A. Larval cells filled with homogeneous (ho) and heterogeneous (he) yolk, large mitochondria (mi), round large nucleus (n), interspersed bacteria (b), and collagen (co). B. Detail of bacteria (b) among larval cells. C. Detail of morphology of round larval cells with homogeneous (ho) and heterogeneous (he) yolk. D. Detail of heterogeneous yolk platelet. E. Sclerocyte showing a cross-section of siliceous spicule (s) in the mid part of the larva. F. Detail of collagen fibers in the mid part of the larva.
Given that the average radius of larval cells in M. laevis was 4,59 ± 0,4 μm and the average number of cells in the larvae was 2,9 x 1005 ± 8,1 x 1004 the amount of yolk contained in early larvae in M. laevis was estimated in 2,2 x 1006 ± 0,5 x 1006 μm3 of yolk, being the heterogeneous yolk the dominant platelet (Table 2). Approximately 1,2 x 10−04 ± 2,8 x 10−05 Kcal were contained in each embryo/larva (given that 1,21 g/ml was the average density of lipoproteins and 4,3 Kcal/g the ECF, and the density of lipids is ca. 1 mg/ml and its ECF of 7,9 kcal/g; ).
Comparative morphology of reproductive elements in Mycale species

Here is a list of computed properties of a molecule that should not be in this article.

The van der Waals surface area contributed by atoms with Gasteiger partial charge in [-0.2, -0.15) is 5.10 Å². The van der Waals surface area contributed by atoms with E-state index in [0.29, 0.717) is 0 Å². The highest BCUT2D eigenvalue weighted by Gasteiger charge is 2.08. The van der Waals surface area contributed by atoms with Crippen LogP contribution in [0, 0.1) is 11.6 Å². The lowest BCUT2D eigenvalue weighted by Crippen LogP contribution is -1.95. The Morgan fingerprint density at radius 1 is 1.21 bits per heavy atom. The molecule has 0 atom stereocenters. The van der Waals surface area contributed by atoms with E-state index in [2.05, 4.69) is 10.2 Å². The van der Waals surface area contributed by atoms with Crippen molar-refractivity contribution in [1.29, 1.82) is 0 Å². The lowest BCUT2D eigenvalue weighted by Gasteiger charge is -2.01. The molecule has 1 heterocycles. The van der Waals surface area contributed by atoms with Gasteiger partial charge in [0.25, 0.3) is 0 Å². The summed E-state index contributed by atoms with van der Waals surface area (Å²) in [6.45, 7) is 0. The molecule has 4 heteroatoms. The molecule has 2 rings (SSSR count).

Both Mycale acerata and M. laevis are brooding species, with several embryonic stages within the same individual, which concurs with the observations in other Mycale species [38, 47]. Embryos and larvae of the genus Mycale are usually highly pigmented [39, 41, 44, 47], being green or blue in M. laevis with a lighter posterior pole (this study and ) and yellow in M. acerata (this study). The embryos of M. acerata and M. laevis were highly similar in size (ranging from 500 to 750 μm) and shape, being also strongly similar to the embryos and larvae of other Mycale species (see Table 1; [38, 39, 42, 45, 46, 47, 49, 50, 51]. Embryos of M. acerata and embryos and larvae of M. laevis appeared surrounded by a follicle comprised of collagen (thicker in M. laevis than in M. acerata) and a pinacocyte-like cell layer, while in M. fistulifera also spicules appear surrounding embryos .